About Half of Enrollees in Los Angeles Children’s Health Insurance Program Do Not Re-Enroll, CHCF Study Finds
About half of the enrollees in L.A. CalKids, a health insurance program for low-income non-citizen children, do not re-enroll in the program before their coverage lapses, despite the fact that the program does not require members to pay premiums, according to a study sponsored by the California HealthCare Foundation. The study, conducted by the University of Southern California Center for Health Financing, Policy and Management for CHCF, examined the program's "effectiveness in outreach," impact on the "utilization and cost" of health services and "enrollee satisfaction." Researchers conducted phone interviews with enrollees at the time of enrollment and a second time after a period of six months to a year. The study found that L.A. CalKids, which covers uninsured non-citizen children in families that earn less than 250% of the federal poverty level, "was highly successful" in enrollment efforts. About 6,000 children -- 2,000 more than the program's target enrollment -- enrolled within two years of the launch of L.A. CalKids. The study also found that 90% of enrollees had never had health insurance in the past. In addition, the study found that only 7% of L.A. CalKids enrollees did not receive required health services, compared to 30% in the six months before they enrolled in the program (CHCF release, 3/11). The study also found that dental use among enrollees "surged." The number of enrollees who received dental care doubled to 44% in the first six months of enrollment. Meanwhile, the use of emergency room services dropped, "reflecting a more appropriate use of resources" ("Evaluation of the Los Angeles CalKids Program: Executive Summary," 3/11).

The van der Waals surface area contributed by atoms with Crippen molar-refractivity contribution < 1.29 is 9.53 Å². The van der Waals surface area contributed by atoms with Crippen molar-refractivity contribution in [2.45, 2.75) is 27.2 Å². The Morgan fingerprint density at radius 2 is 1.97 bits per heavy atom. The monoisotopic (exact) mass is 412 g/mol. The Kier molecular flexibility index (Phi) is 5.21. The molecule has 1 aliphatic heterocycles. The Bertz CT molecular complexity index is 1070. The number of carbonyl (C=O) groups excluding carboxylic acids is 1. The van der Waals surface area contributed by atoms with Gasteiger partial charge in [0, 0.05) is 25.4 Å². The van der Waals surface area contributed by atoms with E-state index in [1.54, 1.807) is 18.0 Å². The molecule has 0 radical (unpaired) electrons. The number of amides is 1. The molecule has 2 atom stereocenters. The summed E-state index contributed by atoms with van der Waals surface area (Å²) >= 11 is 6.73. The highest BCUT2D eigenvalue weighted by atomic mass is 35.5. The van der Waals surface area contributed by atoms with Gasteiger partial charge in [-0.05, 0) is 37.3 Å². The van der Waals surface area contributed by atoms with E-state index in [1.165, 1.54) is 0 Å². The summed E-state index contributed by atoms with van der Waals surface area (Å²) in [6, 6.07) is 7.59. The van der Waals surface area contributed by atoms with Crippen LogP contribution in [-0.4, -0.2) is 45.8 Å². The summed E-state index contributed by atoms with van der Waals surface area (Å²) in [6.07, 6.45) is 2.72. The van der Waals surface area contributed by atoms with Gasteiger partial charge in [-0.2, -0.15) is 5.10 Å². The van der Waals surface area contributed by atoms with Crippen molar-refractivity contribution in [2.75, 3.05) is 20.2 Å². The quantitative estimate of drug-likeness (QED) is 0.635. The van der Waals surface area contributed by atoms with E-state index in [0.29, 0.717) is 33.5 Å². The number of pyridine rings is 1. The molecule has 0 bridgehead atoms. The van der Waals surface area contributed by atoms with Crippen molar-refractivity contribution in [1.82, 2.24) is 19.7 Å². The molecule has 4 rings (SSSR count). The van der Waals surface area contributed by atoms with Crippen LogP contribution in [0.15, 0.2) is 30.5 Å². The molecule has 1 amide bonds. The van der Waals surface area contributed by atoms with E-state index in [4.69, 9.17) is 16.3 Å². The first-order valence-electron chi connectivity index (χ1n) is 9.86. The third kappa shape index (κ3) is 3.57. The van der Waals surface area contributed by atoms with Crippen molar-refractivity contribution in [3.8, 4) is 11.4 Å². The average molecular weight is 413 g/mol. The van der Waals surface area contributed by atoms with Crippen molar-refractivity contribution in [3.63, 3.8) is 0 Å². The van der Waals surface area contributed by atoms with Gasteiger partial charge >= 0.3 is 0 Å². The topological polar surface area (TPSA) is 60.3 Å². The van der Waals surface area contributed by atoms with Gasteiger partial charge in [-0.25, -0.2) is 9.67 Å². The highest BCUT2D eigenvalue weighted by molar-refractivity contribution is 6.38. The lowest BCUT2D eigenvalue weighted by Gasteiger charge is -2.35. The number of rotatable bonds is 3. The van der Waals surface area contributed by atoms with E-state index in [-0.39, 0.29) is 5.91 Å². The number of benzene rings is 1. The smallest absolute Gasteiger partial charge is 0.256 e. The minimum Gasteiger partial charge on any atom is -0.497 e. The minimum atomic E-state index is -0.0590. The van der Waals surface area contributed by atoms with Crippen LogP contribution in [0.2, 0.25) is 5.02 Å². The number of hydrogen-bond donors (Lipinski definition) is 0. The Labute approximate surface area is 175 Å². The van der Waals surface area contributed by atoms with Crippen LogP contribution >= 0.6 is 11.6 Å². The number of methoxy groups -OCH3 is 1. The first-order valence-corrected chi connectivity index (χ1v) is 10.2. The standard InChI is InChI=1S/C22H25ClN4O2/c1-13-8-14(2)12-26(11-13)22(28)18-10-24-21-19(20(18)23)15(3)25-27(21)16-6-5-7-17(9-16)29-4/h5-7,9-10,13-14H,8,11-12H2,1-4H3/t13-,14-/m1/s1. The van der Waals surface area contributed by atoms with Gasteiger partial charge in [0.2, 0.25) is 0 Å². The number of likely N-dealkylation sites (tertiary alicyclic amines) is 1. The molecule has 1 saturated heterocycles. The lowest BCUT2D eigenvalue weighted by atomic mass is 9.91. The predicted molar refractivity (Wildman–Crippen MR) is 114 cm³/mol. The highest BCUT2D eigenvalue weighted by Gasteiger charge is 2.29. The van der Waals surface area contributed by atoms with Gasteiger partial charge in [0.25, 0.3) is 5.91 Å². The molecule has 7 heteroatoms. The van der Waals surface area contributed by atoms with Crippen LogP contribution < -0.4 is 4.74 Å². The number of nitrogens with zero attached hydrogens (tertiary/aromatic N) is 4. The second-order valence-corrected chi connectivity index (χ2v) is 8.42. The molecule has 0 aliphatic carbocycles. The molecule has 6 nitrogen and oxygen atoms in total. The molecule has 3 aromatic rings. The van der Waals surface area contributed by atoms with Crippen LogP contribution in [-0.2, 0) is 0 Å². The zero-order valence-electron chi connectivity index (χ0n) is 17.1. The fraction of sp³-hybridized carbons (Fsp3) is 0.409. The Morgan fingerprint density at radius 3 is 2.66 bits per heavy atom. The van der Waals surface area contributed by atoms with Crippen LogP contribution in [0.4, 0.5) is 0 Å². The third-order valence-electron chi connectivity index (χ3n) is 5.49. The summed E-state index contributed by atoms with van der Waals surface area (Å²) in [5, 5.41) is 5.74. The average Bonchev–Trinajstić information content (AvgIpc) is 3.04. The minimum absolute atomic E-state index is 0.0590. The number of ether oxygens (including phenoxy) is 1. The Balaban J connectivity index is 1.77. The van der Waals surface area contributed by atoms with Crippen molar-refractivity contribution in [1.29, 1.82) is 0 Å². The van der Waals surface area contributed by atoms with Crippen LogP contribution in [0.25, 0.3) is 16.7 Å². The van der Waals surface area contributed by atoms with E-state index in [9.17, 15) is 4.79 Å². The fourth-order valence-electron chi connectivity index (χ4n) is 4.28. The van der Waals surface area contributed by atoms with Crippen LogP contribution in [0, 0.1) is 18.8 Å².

Although enrollees reported high satisfaction with the program, about half did not re-enroll, the study found. Researchers found that 30% of enrollees had changed phone numbers after enrollment and concluded that "family stability was an important factor" in re-enrollment. Researchers said that more frequent contact with enrollees may improve re-enrollment. Dr. Mark Smith, president and CEO of CHCF, said, "CalKids succeeded in demonstrating that formal health insurance could appeal to L.A.'s low-income immigrant families. But maintaining enrollment has been a challenge, just as it has been in Medi-Cal and Healthy Families" (CHCF release, 3/11). The study, "Evaluation of the Los Angeles CalKids Program," is available online. Note: You will need Adobe Acrobat Reader to view the study.This is part of the California Healthline Daily Edition, a summary of health policy coverage from major news organizations. Sign up for an email subscription.